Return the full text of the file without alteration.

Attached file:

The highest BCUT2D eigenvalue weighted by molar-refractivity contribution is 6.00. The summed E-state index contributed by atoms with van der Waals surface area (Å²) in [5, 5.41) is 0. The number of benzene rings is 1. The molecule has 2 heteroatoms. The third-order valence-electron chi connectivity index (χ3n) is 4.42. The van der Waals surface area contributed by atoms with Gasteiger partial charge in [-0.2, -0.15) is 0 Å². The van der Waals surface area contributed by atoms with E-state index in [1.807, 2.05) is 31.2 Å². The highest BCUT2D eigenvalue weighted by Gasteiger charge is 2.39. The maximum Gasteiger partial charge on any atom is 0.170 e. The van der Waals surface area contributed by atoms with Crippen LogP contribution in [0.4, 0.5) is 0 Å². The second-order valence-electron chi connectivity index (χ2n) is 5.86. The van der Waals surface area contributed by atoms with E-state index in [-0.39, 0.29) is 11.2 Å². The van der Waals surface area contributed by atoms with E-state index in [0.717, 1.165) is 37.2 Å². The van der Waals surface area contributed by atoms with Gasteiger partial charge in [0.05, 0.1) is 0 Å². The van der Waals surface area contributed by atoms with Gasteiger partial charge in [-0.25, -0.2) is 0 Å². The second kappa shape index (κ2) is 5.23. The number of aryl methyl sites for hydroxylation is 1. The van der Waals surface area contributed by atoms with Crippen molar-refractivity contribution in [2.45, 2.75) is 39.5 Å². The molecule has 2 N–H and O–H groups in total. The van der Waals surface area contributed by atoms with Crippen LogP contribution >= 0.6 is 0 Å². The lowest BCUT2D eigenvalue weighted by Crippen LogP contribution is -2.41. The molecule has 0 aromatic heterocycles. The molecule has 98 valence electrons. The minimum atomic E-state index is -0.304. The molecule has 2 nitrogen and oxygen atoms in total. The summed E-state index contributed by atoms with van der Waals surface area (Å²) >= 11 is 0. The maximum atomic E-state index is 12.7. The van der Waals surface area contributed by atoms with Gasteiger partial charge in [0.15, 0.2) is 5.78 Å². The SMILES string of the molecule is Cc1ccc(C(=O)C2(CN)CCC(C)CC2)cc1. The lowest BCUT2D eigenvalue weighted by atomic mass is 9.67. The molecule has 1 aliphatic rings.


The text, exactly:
The highest BCUT2D eigenvalue weighted by molar-refractivity contribution is 6.00. The summed E-state index contributed by atoms with van der Waals surface area (Å²) in [5, 5.41) is 0. The number of benzene rings is 1. The molecule has 2 heteroatoms. The third-order valence-electron chi connectivity index (χ3n) is 4.42. The van der Waals surface area contributed by atoms with Gasteiger partial charge in [-0.2, -0.15) is 0 Å². The van der Waals surface area contributed by atoms with E-state index in [1.807, 2.05) is 31.2 Å². The highest BCUT2D eigenvalue weighted by Gasteiger charge is 2.39. The maximum Gasteiger partial charge on any atom is 0.170 e. The van der Waals surface area contributed by atoms with Crippen LogP contribution in [0.4, 0.5) is 0 Å². The second-order valence-electron chi connectivity index (χ2n) is 5.86. The van der Waals surface area contributed by atoms with E-state index in [-0.39, 0.29) is 11.2 Å². The van der Waals surface area contributed by atoms with E-state index in [0.717, 1.165) is 37.2 Å². The van der Waals surface area contributed by atoms with Gasteiger partial charge in [0.05, 0.1) is 0 Å². The van der Waals surface area contributed by atoms with Gasteiger partial charge in [-0.25, -0.2) is 0 Å². The second kappa shape index (κ2) is 5.23. The number of aryl methyl sites for hydroxylation is 1. The van der Waals surface area contributed by atoms with Crippen molar-refractivity contribution in [2.45, 2.75) is 39.5 Å². The molecule has 2 N–H and O–H groups in total. The van der Waals surface area contributed by atoms with Crippen LogP contribution >= 0.6 is 0 Å². The lowest BCUT2D eigenvalue weighted by Crippen LogP contribution is -2.41. The molecule has 0 aromatic heterocycles. The molecule has 98 valence electrons. The minimum atomic E-state index is -0.304. The molecule has 2 nitrogen and oxygen atoms in total. The summed E-state index contributed by atoms with van der Waals surface area (Å²) >= 11 is 0. The maximum atomic E-state index is 12.7. The van der Waals surface area contributed by atoms with Gasteiger partial charge in [0.15, 0.2) is 5.78 Å². The SMILES string of the molecule is Cc1ccc(C(=O)C2(CN)CCC(C)CC2)cc1. The lowest BCUT2D eigenvalue weighted by atomic mass is 9.67. The molecule has 1 aliphatic rings.